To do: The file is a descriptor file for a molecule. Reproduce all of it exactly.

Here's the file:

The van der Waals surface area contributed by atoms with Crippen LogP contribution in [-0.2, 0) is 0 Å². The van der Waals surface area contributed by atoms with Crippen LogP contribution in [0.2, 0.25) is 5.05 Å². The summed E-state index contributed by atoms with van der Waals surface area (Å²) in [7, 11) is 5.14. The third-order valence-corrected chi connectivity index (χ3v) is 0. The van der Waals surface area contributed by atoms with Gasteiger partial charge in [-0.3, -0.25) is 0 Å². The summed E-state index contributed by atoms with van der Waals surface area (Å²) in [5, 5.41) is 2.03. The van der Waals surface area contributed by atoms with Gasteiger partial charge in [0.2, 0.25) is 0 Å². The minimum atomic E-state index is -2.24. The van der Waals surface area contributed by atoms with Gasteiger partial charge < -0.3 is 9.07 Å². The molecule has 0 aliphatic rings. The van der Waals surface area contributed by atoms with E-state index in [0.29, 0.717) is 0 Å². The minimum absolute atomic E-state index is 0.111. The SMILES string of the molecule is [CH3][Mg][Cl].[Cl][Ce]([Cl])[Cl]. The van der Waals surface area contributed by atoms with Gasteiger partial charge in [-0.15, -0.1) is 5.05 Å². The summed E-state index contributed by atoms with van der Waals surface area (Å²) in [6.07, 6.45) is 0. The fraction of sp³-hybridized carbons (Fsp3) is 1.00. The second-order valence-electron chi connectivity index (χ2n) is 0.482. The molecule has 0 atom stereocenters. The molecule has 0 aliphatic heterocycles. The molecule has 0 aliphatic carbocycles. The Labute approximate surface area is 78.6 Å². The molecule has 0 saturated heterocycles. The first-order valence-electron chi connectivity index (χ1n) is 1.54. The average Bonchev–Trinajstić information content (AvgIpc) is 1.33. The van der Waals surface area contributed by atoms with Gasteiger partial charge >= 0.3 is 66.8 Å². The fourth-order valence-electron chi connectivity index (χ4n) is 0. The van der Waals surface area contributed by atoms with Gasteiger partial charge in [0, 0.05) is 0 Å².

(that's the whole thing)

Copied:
The van der Waals surface area contributed by atoms with Crippen LogP contribution in [-0.2, 0) is 0 Å². The van der Waals surface area contributed by atoms with Crippen LogP contribution in [0.2, 0.25) is 5.05 Å². The summed E-state index contributed by atoms with van der Waals surface area (Å²) in [7, 11) is 5.14. The third-order valence-corrected chi connectivity index (χ3v) is 0. The van der Waals surface area contributed by atoms with Gasteiger partial charge in [-0.3, -0.25) is 0 Å². The summed E-state index contributed by atoms with van der Waals surface area (Å²) in [5, 5.41) is 2.03. The van der Waals surface area contributed by atoms with Gasteiger partial charge in [0.2, 0.25) is 0 Å². The minimum atomic E-state index is -2.24. The van der Waals surface area contributed by atoms with Gasteiger partial charge < -0.3 is 9.07 Å². The molecule has 0 aliphatic rings. The van der Waals surface area contributed by atoms with E-state index in [0.29, 0.717) is 0 Å². The minimum absolute atomic E-state index is 0.111. The SMILES string of the molecule is [CH3][Mg][Cl].[Cl][Ce]([Cl])[Cl]. The van der Waals surface area contributed by atoms with Gasteiger partial charge in [-0.15, -0.1) is 5.05 Å². The summed E-state index contributed by atoms with van der Waals surface area (Å²) in [6.07, 6.45) is 0. The fraction of sp³-hybridized carbons (Fsp3) is 1.00. The second-order valence-electron chi connectivity index (χ2n) is 0.482. The molecule has 0 atom stereocenters. The molecule has 0 aliphatic heterocycles. The molecule has 0 aliphatic carbocycles. The Labute approximate surface area is 78.6 Å². The molecule has 0 saturated heterocycles. The first-order valence-electron chi connectivity index (χ1n) is 1.54. The average Bonchev–Trinajstić information content (AvgIpc) is 1.33. The van der Waals surface area contributed by atoms with Gasteiger partial charge >= 0.3 is 66.8 Å². The fourth-order valence-electron chi connectivity index (χ4n) is 0. The van der Waals surface area contributed by atoms with Gasteiger partial charge in [0, 0.05) is 0 Å².